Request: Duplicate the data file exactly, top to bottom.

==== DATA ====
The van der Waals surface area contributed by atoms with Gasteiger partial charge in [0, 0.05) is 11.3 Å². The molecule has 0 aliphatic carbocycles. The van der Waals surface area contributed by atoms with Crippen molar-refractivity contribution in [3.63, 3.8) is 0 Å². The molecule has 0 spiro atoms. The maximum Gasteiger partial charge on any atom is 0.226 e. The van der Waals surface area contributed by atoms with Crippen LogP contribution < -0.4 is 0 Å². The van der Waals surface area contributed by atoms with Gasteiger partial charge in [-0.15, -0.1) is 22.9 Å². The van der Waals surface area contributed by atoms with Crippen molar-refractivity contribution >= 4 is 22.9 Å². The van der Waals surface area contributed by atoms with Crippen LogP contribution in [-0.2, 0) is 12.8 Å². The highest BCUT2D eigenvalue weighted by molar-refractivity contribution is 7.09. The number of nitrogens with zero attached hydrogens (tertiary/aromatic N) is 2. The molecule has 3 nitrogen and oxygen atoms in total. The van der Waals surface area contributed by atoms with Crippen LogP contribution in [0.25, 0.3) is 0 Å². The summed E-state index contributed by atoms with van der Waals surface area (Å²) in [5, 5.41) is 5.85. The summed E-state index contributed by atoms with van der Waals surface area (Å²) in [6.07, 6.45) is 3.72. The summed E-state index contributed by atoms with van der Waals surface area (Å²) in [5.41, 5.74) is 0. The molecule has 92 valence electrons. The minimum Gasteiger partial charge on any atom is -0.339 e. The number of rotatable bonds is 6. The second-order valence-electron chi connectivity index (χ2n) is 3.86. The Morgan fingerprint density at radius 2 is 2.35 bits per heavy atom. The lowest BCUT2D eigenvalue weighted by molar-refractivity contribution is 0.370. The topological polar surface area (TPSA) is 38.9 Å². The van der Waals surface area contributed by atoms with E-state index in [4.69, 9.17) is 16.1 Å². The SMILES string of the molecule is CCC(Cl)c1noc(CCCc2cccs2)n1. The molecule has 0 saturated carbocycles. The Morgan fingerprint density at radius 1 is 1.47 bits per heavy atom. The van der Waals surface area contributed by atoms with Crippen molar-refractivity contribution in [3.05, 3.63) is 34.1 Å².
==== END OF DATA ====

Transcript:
The van der Waals surface area contributed by atoms with Gasteiger partial charge in [0, 0.05) is 11.3 Å². The molecule has 0 aliphatic carbocycles. The van der Waals surface area contributed by atoms with Crippen molar-refractivity contribution in [3.63, 3.8) is 0 Å². The molecule has 0 spiro atoms. The maximum Gasteiger partial charge on any atom is 0.226 e. The van der Waals surface area contributed by atoms with Crippen LogP contribution < -0.4 is 0 Å². The van der Waals surface area contributed by atoms with Gasteiger partial charge in [-0.15, -0.1) is 22.9 Å². The van der Waals surface area contributed by atoms with Crippen molar-refractivity contribution >= 4 is 22.9 Å². The van der Waals surface area contributed by atoms with Crippen LogP contribution in [-0.2, 0) is 12.8 Å². The highest BCUT2D eigenvalue weighted by molar-refractivity contribution is 7.09. The number of nitrogens with zero attached hydrogens (tertiary/aromatic N) is 2. The molecule has 3 nitrogen and oxygen atoms in total. The van der Waals surface area contributed by atoms with Crippen LogP contribution in [0.25, 0.3) is 0 Å². The summed E-state index contributed by atoms with van der Waals surface area (Å²) in [5, 5.41) is 5.85. The summed E-state index contributed by atoms with van der Waals surface area (Å²) in [6.07, 6.45) is 3.72. The summed E-state index contributed by atoms with van der Waals surface area (Å²) in [5.41, 5.74) is 0. The molecule has 92 valence electrons. The minimum Gasteiger partial charge on any atom is -0.339 e. The number of rotatable bonds is 6. The second-order valence-electron chi connectivity index (χ2n) is 3.86. The Morgan fingerprint density at radius 2 is 2.35 bits per heavy atom. The lowest BCUT2D eigenvalue weighted by molar-refractivity contribution is 0.370. The topological polar surface area (TPSA) is 38.9 Å². The van der Waals surface area contributed by atoms with E-state index in [4.69, 9.17) is 16.1 Å². The SMILES string of the molecule is CCC(Cl)c1noc(CCCc2cccs2)n1. The molecule has 0 saturated carbocycles. The Morgan fingerprint density at radius 1 is 1.47 bits per heavy atom. The van der Waals surface area contributed by atoms with Crippen molar-refractivity contribution in [3.05, 3.63) is 34.1 Å².